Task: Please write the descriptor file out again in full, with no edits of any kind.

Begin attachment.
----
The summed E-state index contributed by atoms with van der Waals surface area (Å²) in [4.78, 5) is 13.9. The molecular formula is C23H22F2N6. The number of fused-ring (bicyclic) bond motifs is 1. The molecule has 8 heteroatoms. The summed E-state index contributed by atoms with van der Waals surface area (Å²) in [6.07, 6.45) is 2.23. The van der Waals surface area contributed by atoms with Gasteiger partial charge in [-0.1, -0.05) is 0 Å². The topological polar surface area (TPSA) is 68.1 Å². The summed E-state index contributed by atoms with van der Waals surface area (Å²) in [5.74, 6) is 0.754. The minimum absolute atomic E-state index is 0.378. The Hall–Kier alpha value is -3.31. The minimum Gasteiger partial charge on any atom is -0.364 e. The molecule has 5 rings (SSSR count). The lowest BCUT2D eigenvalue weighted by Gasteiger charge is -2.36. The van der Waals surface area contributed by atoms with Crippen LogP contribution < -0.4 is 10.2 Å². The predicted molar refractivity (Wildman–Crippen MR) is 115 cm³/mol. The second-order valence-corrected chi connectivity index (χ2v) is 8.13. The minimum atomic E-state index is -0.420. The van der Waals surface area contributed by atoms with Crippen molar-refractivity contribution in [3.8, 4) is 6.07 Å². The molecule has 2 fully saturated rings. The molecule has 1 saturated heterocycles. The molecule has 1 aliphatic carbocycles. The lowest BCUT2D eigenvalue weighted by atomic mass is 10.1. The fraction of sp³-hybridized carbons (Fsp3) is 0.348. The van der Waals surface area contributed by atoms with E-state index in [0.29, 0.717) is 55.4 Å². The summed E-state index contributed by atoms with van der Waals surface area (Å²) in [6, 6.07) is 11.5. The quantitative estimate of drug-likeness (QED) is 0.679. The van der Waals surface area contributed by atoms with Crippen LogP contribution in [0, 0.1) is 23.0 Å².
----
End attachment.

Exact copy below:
The summed E-state index contributed by atoms with van der Waals surface area (Å²) in [4.78, 5) is 13.9. The molecular formula is C23H22F2N6. The number of fused-ring (bicyclic) bond motifs is 1. The molecule has 8 heteroatoms. The summed E-state index contributed by atoms with van der Waals surface area (Å²) in [6.07, 6.45) is 2.23. The van der Waals surface area contributed by atoms with Gasteiger partial charge in [-0.1, -0.05) is 0 Å². The topological polar surface area (TPSA) is 68.1 Å². The summed E-state index contributed by atoms with van der Waals surface area (Å²) in [5.74, 6) is 0.754. The minimum absolute atomic E-state index is 0.378. The Hall–Kier alpha value is -3.31. The minimum Gasteiger partial charge on any atom is -0.364 e. The molecule has 5 rings (SSSR count). The lowest BCUT2D eigenvalue weighted by Gasteiger charge is -2.36. The van der Waals surface area contributed by atoms with Crippen LogP contribution < -0.4 is 10.2 Å². The predicted molar refractivity (Wildman–Crippen MR) is 115 cm³/mol. The second-order valence-corrected chi connectivity index (χ2v) is 8.13. The minimum atomic E-state index is -0.420. The van der Waals surface area contributed by atoms with Crippen molar-refractivity contribution in [3.8, 4) is 6.07 Å². The molecule has 2 fully saturated rings. The molecule has 1 saturated heterocycles. The molecule has 1 aliphatic carbocycles. The lowest BCUT2D eigenvalue weighted by atomic mass is 10.1. The fraction of sp³-hybridized carbons (Fsp3) is 0.348. The van der Waals surface area contributed by atoms with E-state index in [0.29, 0.717) is 55.4 Å². The summed E-state index contributed by atoms with van der Waals surface area (Å²) in [6, 6.07) is 11.5. The quantitative estimate of drug-likeness (QED) is 0.679. The van der Waals surface area contributed by atoms with Crippen LogP contribution in [0, 0.1) is 23.0 Å².